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Report: Inmates struggle financially after release

Caitlin Yoshiko Buysse

A new report released by the Pew Charitable Trust details the staggering economic inequities faced by former inmates and their families.

According to the report, 2.3 million Americans are now behind bars — more than 1 percent of the entire population and the highest incarceration rate in the world.

This number also represents a 300 percent increase in the prison population since 1980, two years before Ronald Reagan launched the War on Drugs.

Prison expansion is not an accident, the report claims, nor was it “driven principally by surging crime rates.” Instead, the report said, the dramatic increase can be linked to “changes in sentencing laws, inmate release decisions, community supervision practices and other correctional policies.”

Black and Hispanic men have been disproportionately affected in this prison boom. According to Pew’s figures, 1 in 87 working-aged white men is behind bars, while the number is 1 in 12 for African American men. And more young African American men without a high school degree or GED are in prison or in jail than are employed — 37 percent compared to 26 percent.

Incarceration leads to a lifetime sentence of financial difficulty. “Incarceration casts a long-lasting shadow over former inmates, reducing their ability to work their way up,” the report says.

Of men who start in the bottom fifth of the United States’ earning distribution, 15 percent find themselves in the top fifth 20 years later, while only 2 percent of former inmates make the same ascent, the report stated.  

Former inmates also have higher rates of unemployment and lower earnings than those who did not spend time behind bars. Lost work and educational experience while in prison hurts a former inmate’s chances of landing a lucrative job, but the Pew’s data suggests that this does not account for the entire discrepancy. When controlling for years of work experience, former inmates still report lower wages and annual income, and fewer weeks worked per year.

“This implies that incarceration’s effect on economic outcomes has much more to do with having been convicted and imprisoned than it does with the work experience lost while imprisoned,” the report explains. “In other words, having a history of incarceration itself impedes subsequent economic success.”

For example, jail time deflates a former inmate’s annual salary by 40 percent, and accounts for $179,000 in lost earnings by the age of 48.

Incarceration not only affects the economic potential of the individual behind bars, but inmates’ families as well. More than half of the 2.3 million people in prison or jail are parents of children under 18, and nearly half a million black fathers are incarcerated. This means that 1 in 9 black children — 11.4 percent — have a parent behind bars, a significant rise from 2.6 percent in 1980.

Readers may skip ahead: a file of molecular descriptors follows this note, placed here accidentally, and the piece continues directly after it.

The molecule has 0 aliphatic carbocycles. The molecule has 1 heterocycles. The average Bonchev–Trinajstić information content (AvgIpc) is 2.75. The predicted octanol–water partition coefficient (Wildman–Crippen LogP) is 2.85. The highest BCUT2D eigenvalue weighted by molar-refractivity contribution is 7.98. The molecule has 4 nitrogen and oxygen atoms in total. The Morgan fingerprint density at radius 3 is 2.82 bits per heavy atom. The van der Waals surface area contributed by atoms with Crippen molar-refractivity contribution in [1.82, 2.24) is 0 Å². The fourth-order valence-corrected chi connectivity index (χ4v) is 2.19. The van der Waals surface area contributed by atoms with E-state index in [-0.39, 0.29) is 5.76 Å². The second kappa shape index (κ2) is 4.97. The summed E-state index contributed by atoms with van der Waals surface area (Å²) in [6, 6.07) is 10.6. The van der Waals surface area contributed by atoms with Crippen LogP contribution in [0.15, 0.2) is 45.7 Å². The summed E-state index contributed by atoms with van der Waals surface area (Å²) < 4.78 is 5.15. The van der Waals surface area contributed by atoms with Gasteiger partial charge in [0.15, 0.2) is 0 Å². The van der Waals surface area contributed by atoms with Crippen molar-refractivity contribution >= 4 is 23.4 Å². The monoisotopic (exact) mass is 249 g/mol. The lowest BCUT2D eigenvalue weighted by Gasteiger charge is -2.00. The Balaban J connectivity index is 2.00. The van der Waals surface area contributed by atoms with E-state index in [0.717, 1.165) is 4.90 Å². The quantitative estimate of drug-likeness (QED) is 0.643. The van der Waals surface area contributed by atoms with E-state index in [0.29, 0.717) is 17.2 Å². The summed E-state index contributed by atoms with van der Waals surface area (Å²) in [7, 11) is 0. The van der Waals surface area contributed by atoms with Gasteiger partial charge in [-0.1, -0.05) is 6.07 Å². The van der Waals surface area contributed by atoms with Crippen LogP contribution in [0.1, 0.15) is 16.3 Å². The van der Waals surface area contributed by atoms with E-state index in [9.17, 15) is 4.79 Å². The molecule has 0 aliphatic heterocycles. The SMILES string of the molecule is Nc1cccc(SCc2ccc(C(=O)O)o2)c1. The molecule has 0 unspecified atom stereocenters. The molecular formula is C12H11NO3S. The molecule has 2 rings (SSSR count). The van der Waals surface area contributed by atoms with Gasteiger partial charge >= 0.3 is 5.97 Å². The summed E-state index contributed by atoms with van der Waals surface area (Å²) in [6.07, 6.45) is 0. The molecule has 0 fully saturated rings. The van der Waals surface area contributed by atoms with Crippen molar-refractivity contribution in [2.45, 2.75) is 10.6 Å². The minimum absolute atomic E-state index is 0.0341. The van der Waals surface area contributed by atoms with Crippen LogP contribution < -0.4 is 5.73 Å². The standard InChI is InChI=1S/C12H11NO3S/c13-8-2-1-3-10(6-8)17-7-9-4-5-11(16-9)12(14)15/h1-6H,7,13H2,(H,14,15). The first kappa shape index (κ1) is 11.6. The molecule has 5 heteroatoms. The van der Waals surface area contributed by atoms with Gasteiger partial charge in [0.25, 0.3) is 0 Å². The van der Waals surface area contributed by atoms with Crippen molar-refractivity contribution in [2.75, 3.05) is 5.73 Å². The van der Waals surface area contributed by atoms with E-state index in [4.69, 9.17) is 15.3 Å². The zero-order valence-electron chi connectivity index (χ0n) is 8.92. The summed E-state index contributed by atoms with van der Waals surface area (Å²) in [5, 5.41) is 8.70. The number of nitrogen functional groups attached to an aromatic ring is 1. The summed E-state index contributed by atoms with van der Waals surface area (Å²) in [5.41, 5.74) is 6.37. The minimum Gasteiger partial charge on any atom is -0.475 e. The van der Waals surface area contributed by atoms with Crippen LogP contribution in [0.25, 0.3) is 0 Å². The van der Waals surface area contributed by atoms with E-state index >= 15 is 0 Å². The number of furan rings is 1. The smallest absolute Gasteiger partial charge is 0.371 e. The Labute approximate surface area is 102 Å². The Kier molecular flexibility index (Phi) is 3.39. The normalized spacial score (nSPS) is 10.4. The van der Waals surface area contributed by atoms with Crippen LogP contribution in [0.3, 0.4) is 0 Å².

The Pew report cites Rucker C. Johnson’s study showing that when a father is incarcerated, his family’s income falls 22 percent, and even after his release, remains 15 percent lower than pre-incarceration amounts.

Securing permanent employment for former inmates would benefit society as a whole, the Pew report argues — it would ensure the former inmate’s ability to pay restitution and to financially support his or her family, and would also prevent recidivism.

“The United States’ over-reliance on incarceration and its disparate impact on African Americans and people of color is first and foremost ineffective and unjust,” said Benjamin Todd Jealous, president and CEO of the NAACP in a statement. “It’s also a waste of money that could be better invested elsewhere.”

In addition to costing former inmates and their families, incarceration also burdens state and federal budgets. Today, state correctional costs exceed $50 billion per year, representing 1 of every 15 general fund dollars.

“Our criminal justice system is in an obvious crisis, warehousing millions of people — mostly people of color — spending millions of dollars each year without much to show for it,” said Steve Hawkins, chief program officer and executive vice president of the NAACP. “And it’s time to re-examine the entire system and come up with some effective solutions.”

The report, “Collateral Costs: Incarceration’s Effect on Economic Mobility,” authored by Harvard professor Bruce Western and University of Washington Professor Becky Pettit, can be accessed online at: